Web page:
Breakthrough research in drug composition for more effective treatment of HIV has been made.
The research, which was done within six years, found new targets in the HIV virus that drugs can be developed in the treatment of the disease.
The research was undertaken by a Senior Lecturer at the Department of Chemistry of the University of Ghana (UG), Legon, Dr Jerry Joe Harrison.
According to him, drugs target specific proteins in the virus “and this is one that we never knew, and now that we know we can use it to develop more effective drugs against HIV”.
In an interview with the Daily Graphic after a public engagement on the topic “Chasing an enigma: Unmasking the mystery on HIV polyproteins for potential drug development” organised by the School of Physical and Mathematical Sciences of the UofG, Dr Harrison said the new research found new targets that drug-specific proteins could be developed for the HIV virus.
Hitherto, according to Dr Harrison, this drug target that had been found was not known but with the new research, which was done in the United States of America (USA), drugs can be produced to specifically target the virus in the human body.
He said anybody could access the information on the new drug composition including people in the drug development field, pharmaceutical companies who are interested in developing HIV drugs and individuals who want to explore and understand how the virus reproduces itself, at no cost.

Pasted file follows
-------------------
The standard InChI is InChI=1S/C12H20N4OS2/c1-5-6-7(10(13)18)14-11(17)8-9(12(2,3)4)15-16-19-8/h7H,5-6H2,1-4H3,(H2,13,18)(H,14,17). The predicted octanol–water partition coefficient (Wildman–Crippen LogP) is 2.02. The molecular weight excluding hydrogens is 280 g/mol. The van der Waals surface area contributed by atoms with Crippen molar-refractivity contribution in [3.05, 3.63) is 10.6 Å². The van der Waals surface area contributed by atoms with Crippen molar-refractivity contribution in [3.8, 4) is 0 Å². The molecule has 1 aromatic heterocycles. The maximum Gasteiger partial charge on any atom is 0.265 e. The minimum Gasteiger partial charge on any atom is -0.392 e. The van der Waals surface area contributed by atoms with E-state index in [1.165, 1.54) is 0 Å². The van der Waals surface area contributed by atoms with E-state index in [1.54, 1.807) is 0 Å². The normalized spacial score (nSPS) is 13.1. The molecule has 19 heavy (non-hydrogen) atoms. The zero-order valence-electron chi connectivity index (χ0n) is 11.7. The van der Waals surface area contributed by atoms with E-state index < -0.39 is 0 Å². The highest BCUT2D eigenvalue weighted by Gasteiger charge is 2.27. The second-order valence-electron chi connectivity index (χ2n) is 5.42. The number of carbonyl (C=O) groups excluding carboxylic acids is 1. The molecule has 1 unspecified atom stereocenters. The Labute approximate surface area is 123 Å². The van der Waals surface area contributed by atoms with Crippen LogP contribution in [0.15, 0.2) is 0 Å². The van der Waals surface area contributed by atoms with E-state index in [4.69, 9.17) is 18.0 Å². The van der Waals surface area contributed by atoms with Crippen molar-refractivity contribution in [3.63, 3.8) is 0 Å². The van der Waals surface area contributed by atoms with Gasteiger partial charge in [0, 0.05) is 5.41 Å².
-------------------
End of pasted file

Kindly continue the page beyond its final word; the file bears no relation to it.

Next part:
Most of the experimental work of the research which he said was sponsored by the National Institute of Health, USA was done in the USA and finalised in Ghana.
Advantages and disadvantages
Emeritus Professor Ivan Addae-Mensah, Department of Chemistry, UG in a panel discussion commended Dr Harrison for the breakthrough research.
He said the current research has been able to go into the intimate molecular level to determine the structure of one of the stages through which the replication of the HIV virus goes.
This he said helps to deliberately design a compound that would go and interfere specifically with that particular stage and stop it.
However, he said this method has its advantages and disadvantages as the HIV virus had the potential of changing as and when it is attacked, it also tries to avoid destruction.
However, he said if one is able to target as many enzymes as possible and destroy them instead of the general screening of drugs to find out which one inhibits which enzyme.
He said the current research was an important part of a huge ‘zigsaw’ that needs to be fixed explaining that the research would further help in designing more effective methods for the treatment of HIV.
A Professor at the University of Ghana’s Nutrition and Food Science Department, Matilda Steiner-Asiedu who represented the Provost of the College of Basic and Applied Sciences, UG, Professor Boateng Onwona‐Agyeman, called on the students present to apply what they learn at the university to solve life issues.
She commended Dr Harrison for thinking outside the box during his research to be able to come out with the results and called on all to employ teamwork in whatever they do.
Dr Mary Anti Chama, Head of Department of Chemistry who represented the Dean of the School of Physical and Mathematical Sciences, Prof. Sandow Mark Yidana, said the discovery has given a new insight into the biology of the HIV cells.
She commended Dr Harrison for the cutting-edge research and called for support to develop it further and called on institutions to help develop funding for students’ research.